The work travels from Bass Rock in the Firth of Forth, to outposts of "empyre" such as Spike Island, Ireland, and to the Andaman Islands in the Bay of Bengal as Raha considers how the history of these islands can inform contemporary abolitionist struggles.
Pop art in Leith
Leith Library will be have an illuminated sign by Rabiya Choudhry throughout the EAF. The work repurposes philanthropist Andrew Carnegie’s flaming torch motif, found on many Carnegie library buildings. In Choudhry’s work, the torch is encircled with the words of African-American civil rights activist Ella Baker “give light and people will find the way” and the flame looks like an emoji.
In another installation by artist Rachel Mars, a replica of the "welcome" gate from Dachau concentration camp, which was stolen in 2014, will be welded at Royal Lyceum Workshop. The three-day installation is presented by Horizon Showcase, with live welding, and sound design by Dinah Mullen, exploring the purpose of memorials. The artist will join a festival panel on memorial, public space and architecture on 21 August.
Art from all quarters
As always, many of Edinburgh’s galleries will present a range of exhibitions, the majority of which will be open to the public for free.
From the Old Town and Southside to the New Town, West End to Leith, there’s an abundance of exhibitions over the course of the three weeks of the festival.
Stills will have a solo presentation of critically acclaimed Czech social photographer Markéta Luskačová.
The Peter Howson retrospective can be found at City Art Centre.
The Edinburgh College of Art will have its graduate exhibition and in "The Sounds of Deep Fake", curated by the Institute for Design Informatics, experimental artists such as Martin Disley and Theodore Koterwas will explore deep fake audio.
Textile gallery Dovecot Studios has their major exhibition "Scottish Women Artists: 250 Years of Challenging Perception with The Fleming Collection, and "Scottish Landscapes: A New Generation" highlights 10 recent graduates from Scottish art schools who challenge perceptions of the landscape genre.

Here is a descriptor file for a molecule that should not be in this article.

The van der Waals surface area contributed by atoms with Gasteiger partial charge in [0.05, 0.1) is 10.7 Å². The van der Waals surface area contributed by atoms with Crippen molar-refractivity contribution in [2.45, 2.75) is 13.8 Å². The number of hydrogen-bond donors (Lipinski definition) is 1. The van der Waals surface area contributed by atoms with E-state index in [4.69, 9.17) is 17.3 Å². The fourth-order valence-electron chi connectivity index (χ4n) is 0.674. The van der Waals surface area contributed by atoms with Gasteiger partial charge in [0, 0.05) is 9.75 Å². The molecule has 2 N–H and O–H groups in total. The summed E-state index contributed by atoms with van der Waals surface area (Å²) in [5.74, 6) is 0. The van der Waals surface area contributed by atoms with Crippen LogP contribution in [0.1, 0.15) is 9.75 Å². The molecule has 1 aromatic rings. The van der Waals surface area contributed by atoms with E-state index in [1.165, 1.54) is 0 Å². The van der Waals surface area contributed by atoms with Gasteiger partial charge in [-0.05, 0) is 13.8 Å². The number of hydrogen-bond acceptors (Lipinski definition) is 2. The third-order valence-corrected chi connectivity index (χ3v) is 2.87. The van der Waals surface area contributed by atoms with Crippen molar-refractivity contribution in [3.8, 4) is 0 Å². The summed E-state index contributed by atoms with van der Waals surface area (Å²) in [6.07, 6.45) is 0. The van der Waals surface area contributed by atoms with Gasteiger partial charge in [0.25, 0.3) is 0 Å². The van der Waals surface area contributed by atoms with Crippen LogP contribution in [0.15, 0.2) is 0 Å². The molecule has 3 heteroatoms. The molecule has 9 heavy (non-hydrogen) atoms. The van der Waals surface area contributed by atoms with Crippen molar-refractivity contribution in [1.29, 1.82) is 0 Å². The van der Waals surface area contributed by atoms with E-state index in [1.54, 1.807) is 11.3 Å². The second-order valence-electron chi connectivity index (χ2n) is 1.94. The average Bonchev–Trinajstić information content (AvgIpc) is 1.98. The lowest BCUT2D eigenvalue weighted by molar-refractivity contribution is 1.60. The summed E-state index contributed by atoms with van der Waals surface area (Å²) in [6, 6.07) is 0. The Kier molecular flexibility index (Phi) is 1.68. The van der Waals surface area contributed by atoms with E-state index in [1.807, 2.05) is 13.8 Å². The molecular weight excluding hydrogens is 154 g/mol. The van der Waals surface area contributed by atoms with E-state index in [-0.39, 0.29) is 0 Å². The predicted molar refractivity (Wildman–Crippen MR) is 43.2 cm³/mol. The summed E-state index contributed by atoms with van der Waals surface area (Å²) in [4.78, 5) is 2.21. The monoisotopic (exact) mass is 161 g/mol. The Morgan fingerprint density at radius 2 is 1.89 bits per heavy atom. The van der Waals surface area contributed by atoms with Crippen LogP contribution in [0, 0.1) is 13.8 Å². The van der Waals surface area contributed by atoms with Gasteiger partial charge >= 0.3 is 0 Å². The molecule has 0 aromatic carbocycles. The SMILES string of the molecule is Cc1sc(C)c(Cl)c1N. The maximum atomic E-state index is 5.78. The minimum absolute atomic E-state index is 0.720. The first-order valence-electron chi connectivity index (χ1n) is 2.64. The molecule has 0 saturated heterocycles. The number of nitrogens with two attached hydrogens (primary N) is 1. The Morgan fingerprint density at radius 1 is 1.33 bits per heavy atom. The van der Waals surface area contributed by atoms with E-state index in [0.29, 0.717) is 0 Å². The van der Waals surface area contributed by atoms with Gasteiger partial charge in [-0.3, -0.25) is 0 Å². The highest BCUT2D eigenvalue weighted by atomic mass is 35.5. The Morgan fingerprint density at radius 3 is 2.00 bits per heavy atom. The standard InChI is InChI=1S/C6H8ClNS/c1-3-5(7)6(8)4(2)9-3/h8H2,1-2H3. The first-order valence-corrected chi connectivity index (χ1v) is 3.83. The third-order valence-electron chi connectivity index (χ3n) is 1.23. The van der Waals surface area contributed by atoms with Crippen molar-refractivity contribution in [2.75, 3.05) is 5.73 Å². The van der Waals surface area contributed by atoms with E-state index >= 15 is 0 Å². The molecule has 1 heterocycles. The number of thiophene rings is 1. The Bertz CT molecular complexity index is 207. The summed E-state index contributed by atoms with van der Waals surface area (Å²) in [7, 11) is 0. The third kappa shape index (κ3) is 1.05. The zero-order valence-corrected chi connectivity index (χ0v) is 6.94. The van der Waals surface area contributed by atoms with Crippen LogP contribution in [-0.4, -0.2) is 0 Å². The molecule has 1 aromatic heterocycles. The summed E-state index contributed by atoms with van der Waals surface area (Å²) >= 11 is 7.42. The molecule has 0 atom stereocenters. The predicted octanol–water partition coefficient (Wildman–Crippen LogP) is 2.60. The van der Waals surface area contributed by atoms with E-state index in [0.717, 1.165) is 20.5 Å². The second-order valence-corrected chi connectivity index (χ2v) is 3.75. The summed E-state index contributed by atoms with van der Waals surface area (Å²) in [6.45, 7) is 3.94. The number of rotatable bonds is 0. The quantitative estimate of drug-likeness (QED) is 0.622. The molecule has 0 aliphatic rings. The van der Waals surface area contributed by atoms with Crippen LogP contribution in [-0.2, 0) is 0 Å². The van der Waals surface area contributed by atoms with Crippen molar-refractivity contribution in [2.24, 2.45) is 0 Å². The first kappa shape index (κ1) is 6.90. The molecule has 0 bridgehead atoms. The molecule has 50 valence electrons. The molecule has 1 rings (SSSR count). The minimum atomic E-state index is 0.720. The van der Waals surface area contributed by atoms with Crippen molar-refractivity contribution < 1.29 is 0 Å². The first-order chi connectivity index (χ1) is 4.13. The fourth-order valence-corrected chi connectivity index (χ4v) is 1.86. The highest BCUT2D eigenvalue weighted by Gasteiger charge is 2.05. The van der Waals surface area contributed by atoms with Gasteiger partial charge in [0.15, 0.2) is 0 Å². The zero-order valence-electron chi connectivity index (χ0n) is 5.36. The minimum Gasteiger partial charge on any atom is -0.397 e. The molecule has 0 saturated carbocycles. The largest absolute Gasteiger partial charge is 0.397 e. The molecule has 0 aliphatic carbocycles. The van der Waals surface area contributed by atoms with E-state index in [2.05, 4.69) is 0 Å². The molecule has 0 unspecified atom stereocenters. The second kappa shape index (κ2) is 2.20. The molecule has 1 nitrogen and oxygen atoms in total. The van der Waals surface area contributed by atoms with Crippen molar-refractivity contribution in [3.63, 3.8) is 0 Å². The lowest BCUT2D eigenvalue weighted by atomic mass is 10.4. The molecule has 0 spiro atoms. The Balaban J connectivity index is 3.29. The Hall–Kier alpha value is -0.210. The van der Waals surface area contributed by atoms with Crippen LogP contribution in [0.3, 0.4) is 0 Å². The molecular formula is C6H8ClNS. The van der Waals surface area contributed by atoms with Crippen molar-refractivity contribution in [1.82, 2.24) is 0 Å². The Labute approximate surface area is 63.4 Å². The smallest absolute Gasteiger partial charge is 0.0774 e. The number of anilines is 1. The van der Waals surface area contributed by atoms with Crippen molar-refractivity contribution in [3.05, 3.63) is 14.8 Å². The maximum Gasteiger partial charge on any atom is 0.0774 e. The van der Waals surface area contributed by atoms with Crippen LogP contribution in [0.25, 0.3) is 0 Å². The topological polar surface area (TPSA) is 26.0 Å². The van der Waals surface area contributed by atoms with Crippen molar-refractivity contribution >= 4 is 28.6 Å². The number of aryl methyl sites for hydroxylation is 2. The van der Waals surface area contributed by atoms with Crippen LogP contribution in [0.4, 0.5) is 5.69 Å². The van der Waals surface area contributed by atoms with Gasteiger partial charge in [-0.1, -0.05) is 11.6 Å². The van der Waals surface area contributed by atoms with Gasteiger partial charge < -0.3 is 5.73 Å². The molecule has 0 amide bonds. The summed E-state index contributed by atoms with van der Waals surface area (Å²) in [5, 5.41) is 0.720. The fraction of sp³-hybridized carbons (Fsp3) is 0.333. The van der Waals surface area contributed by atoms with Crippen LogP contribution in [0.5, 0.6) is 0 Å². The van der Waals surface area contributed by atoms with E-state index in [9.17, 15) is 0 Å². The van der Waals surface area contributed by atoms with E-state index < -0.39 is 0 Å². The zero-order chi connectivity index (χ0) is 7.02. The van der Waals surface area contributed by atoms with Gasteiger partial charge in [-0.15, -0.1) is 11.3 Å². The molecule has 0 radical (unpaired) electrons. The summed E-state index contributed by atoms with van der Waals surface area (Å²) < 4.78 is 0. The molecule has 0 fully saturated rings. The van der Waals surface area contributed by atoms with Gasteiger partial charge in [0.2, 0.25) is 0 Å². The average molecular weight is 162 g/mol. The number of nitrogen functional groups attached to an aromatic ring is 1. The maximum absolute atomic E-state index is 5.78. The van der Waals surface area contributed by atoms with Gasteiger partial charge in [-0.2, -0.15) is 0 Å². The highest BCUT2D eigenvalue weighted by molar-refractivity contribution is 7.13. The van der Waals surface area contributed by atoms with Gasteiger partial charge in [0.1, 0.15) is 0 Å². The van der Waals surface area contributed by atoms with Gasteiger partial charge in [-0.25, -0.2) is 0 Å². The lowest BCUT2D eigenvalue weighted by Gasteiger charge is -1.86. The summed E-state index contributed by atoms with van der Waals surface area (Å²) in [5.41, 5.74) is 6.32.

At Collective, on Calton Hill, Tarek Lakhrissi presents "I wear my wounds on my tongue (II)", exploring desire, language and queerness; while Rabindranath X Bhose’s installation work, "Dance in the Sacred Domain", is a bog made up of sculpture, poetry, performance and drawing, emerging from time spent meditating on bogland in Scotland.
Travelling Gallery, a contemporary art gallery in a bus, presents a new exhibition by Gabecare, a collaborative art project between Rachel Adams and Tessa Lynch investigating the domestic mess of 21st century living. It will travel across the city for the duration of the festival.
To the West of the capital, Jupiter Artland will host Lindsey Mendick as the artist for their 2023 season in “Sh*tfaced”. Characterised by their hyperreal appearance and intense attention to detail, everyday scenes are crafted in ceramic as larger-than-life tableaux.
Edinburgh Printmakers presents artist Christian Noelle Charles' solo exhibition "What A Feeling! | Act I". Transforming the gallery space into a beauty salon, this presentation of new screen prints by Charles is the first part of an exploration project discussing the topics of racial identity, inequality and care through the Black Female Lens. Charles will also host an American-style block party on Friday 25 August in the Courtyard at Edinburgh Printmakers.
Wester Hailes, Community Wellbeing Collective (CWC) will host free wellbeing activities run by members.
At Modern Two, "Decades: The Art of Change 1900–1980" continues with 80 years of art from 1900 to the 1970s (the exhibition continues til 7 January 2023). Spanning a period of dramatic change, each work is drawn from the gallery’s collection of modern art. It guides you through six chapters across six rooms at Modern Two. Each chapter speaks of a moment when artists rebelled against the previous generation, creating works that came to characterise a period.
Meanwhile, back in the New Town, the largest-yet show of work by Grayson Perry covering his 40-year career, can be found at the Royal Scottish Academy.
At the Royal Botanic Garden Edinburgh, "Shipping Roots" continues til the end of August with a look at colonial legacies through the movement of plant types between the UK, India and Australia.